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A Gaelic Summer

with Thomas Aláan

Don't take this the wrong way, but who are you?

So, my name's Thomas Aláan (pronounced uh-LAY-uhn). I'm a proud, but displaced, West Virginian, having moved to Dallas in 2005 and then Chicago in 2009. I'm a countertenor, which is an unfamiliar word for a lot of people. Basically, it means I sing reeeeally high like a woman - here's a Wikipedia link for the curious types. I sing mostly early music - stuff before 1800 - and 20th century/contemporary music. You'll probably never hear me sing Puccini or jazz standards from the early 20th century. ;) You can find out more about my musical side on my BBE profile page or at thomasalaan.com. Also, I love Starbucks, donuts, and cats.

What kind of music do you like?

I think some might be surprised to learn that my favorite music is EDM (electronic dance music), and I especially love vocal trance. Growing up, I romanticized late 90s rave culture (the dancing and fashion part, not the drug part). It's really an unfulfilled dream to do vocals with a DJ. I'm also a huge fan of Europop and Eurovision, and even went to the shows in 2014 (Denmark) and 2016 (Sweden). Because of my work with BBE, I've learned to appreciate folk music, especially from Scotland, and I've got an itch to learn more about Appalachian music.

Classical music is of course important to me, too. I love everything by Arvo Pärt. I sang his Stabat mater (for three strings and three voices) in 2015 with Bella Voce and director Andrew Lewis, and it is to this day probably the most profound piece I've ever performed. It's a cliche phrase, but the "silence was deafening" holds true here. The extremes in sounds and registration are absolutely heart wrenching if you consider the text is all about a mother who has lost her son. And, I'm still stunned by Henriët Fourie Thompson's opening high C. I also love Philip Glass, Gabrieli, Monteverdi, and Porpora.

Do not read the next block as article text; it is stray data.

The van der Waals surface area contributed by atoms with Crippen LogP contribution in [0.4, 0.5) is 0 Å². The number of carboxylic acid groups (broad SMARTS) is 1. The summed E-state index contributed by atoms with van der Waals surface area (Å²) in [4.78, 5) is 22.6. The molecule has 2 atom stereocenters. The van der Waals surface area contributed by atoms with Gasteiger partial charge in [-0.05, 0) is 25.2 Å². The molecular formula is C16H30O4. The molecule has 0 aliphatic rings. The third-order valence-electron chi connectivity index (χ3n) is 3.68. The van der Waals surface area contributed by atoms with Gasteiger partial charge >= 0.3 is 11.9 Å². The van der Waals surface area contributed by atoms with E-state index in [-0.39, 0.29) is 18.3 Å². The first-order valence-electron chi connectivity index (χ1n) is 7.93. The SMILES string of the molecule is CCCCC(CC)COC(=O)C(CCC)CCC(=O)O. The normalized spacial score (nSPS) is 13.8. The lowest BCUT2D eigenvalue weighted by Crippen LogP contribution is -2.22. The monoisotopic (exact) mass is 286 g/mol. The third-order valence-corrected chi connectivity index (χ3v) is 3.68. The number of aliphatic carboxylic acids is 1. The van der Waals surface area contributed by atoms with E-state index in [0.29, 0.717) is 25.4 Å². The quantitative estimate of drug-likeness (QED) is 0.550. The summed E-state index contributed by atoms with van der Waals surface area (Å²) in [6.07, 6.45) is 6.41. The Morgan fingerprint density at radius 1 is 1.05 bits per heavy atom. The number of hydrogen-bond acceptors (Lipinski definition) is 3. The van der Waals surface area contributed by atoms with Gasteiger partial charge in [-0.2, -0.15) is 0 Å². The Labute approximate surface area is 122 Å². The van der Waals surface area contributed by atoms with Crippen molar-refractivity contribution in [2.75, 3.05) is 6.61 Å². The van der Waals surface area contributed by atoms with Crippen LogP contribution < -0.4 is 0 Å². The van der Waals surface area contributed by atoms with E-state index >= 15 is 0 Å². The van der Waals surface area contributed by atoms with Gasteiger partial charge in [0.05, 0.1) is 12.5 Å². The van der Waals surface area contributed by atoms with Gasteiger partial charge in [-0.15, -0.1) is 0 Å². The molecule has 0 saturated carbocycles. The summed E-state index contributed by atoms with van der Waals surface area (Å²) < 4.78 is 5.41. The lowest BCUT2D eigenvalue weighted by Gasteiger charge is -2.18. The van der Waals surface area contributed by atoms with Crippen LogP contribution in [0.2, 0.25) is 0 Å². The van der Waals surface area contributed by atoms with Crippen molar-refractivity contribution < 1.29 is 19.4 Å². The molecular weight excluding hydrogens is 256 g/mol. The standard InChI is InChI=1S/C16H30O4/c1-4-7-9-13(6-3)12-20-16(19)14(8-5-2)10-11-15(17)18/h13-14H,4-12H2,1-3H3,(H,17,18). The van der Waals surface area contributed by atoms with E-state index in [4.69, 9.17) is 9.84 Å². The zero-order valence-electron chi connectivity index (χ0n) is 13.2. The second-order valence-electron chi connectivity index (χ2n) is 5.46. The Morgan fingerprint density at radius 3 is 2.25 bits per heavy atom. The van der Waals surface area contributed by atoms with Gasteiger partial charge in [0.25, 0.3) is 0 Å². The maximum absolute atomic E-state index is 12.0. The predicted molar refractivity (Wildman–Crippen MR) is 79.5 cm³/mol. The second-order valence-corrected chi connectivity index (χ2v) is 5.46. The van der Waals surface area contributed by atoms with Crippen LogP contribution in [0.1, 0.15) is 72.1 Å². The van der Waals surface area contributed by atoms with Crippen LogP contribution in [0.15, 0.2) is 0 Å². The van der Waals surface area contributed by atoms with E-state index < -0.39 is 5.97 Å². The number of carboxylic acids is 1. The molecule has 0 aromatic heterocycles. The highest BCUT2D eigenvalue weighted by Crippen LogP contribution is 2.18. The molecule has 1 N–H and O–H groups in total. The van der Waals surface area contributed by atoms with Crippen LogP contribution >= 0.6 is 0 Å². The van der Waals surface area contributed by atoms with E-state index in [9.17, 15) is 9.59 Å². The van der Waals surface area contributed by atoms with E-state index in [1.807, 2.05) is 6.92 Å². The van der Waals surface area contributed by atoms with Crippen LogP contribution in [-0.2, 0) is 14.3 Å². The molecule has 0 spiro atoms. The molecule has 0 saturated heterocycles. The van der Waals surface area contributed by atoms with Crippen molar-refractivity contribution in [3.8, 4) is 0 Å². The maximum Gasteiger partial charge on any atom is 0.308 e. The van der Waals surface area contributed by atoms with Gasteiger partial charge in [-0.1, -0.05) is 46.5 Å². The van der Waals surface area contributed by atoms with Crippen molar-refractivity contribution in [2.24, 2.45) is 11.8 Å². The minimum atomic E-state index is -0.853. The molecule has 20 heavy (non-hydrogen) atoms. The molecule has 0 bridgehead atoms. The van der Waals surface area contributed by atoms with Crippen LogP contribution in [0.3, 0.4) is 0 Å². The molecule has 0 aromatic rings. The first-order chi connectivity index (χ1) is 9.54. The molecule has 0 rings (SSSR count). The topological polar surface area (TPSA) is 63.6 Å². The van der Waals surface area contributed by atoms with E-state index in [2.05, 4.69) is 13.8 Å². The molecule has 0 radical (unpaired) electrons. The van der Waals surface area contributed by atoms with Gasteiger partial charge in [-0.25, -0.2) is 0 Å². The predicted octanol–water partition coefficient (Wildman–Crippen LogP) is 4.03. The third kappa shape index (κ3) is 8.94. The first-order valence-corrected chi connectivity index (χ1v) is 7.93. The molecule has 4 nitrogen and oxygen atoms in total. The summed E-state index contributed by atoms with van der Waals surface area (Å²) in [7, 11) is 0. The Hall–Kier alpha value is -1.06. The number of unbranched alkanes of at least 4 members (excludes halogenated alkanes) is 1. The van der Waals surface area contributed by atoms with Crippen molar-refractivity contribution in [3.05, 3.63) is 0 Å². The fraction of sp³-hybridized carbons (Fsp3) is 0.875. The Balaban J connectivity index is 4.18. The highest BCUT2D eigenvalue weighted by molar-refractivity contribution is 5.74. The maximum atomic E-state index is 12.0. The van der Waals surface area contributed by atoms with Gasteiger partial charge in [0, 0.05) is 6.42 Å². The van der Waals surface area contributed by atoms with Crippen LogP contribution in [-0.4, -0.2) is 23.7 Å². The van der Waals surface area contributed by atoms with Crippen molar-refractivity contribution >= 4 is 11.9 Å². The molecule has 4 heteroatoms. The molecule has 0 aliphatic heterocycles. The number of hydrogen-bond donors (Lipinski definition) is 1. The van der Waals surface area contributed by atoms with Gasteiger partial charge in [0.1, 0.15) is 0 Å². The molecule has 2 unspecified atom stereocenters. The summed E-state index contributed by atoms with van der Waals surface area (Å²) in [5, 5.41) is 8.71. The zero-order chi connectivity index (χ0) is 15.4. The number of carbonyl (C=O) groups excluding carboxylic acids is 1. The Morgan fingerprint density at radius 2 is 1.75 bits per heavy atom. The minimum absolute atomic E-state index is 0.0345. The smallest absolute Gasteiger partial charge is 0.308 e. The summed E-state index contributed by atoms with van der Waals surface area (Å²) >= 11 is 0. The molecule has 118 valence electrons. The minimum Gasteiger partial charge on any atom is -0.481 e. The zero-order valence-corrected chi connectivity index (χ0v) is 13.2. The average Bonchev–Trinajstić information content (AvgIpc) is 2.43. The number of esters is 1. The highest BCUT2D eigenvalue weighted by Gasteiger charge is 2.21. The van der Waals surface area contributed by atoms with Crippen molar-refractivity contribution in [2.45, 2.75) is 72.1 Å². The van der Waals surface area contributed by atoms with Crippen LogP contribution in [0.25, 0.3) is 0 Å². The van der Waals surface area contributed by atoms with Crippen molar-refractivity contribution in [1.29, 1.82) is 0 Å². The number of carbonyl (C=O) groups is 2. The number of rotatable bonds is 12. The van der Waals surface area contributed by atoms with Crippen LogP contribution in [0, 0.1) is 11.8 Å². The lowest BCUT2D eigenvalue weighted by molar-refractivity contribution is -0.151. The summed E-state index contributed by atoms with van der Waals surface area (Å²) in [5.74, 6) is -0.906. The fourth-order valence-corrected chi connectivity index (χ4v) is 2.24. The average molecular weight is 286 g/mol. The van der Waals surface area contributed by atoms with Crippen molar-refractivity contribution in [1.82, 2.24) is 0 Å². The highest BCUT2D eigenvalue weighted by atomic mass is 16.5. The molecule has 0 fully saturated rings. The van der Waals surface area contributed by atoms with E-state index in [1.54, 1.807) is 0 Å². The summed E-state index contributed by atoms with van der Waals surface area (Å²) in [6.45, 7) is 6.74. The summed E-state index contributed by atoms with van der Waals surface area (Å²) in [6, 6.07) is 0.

What do you love most about performing?

I didn't really like performing solo until later in life - my passion has always been teaching - but I've grown to love singing chamber music (which is what we do in the BBE) and orchestral solo singing (for examples, singing the solos in Handel's Messiah, or the solo in Bernstein's Chichester Psalms). I think part of that "late blooming" was because I was not comfortable with myself growing up.  (Who is?) I was always "different" in junior high and high school, and growing up in rural West Virginia made me a prime target for some harsh treatment. As you can imagine, it took a while to get over that shyness - and honestly, the fear of being taunted - and to be comfortable sharing the "real" me on stage. Now, I love performing because I take every chance to challenge myself to be as authentic as I can on stage. When performing, I'm always pushing to genuinely connect with myself, the music, and those around me.

What are you most excited about regarding this show?

Three things! First, while I am exclusively a countertenor, this will be the first time since I was in college that I'll be singing in my low voice, and the first time ever that I'll be singing in both the high and low voices on a concert. A lot of my colleagues will be shocked that, yes, I have a "man voice." Second, I love doing BBE shows because we make them very quirky. We're always asking, "Hey, how can we give a great show like Beyonce?" Well, I mean, that might never happen, but we can strive for it, right? Finally, the whole program is nothing but drinking songs and dance music. I've never done this kind of repertoire before, but I'm excited because the pressure is off to sound "beautiful," like I would in a more traditional classical music concert. Rather, the point of the program is to just have fun, and so I'm going to go for as many laughs and cheers from the audience as I can get.

Before this summer, did you know any Gaelic beavers?

No, and I was completely unaware that beavers claimed any sort of cultural heritage! However, I'm glad to have met BBEaver and to have learned more about what it means to be a Gaelic beaver. She mentioned she has cousins elsewhere around the world, and that we might be seeing more beavers around Chicago in the future. I'm all for it. BBEaver is great. She can throw back a beer like no one else I know.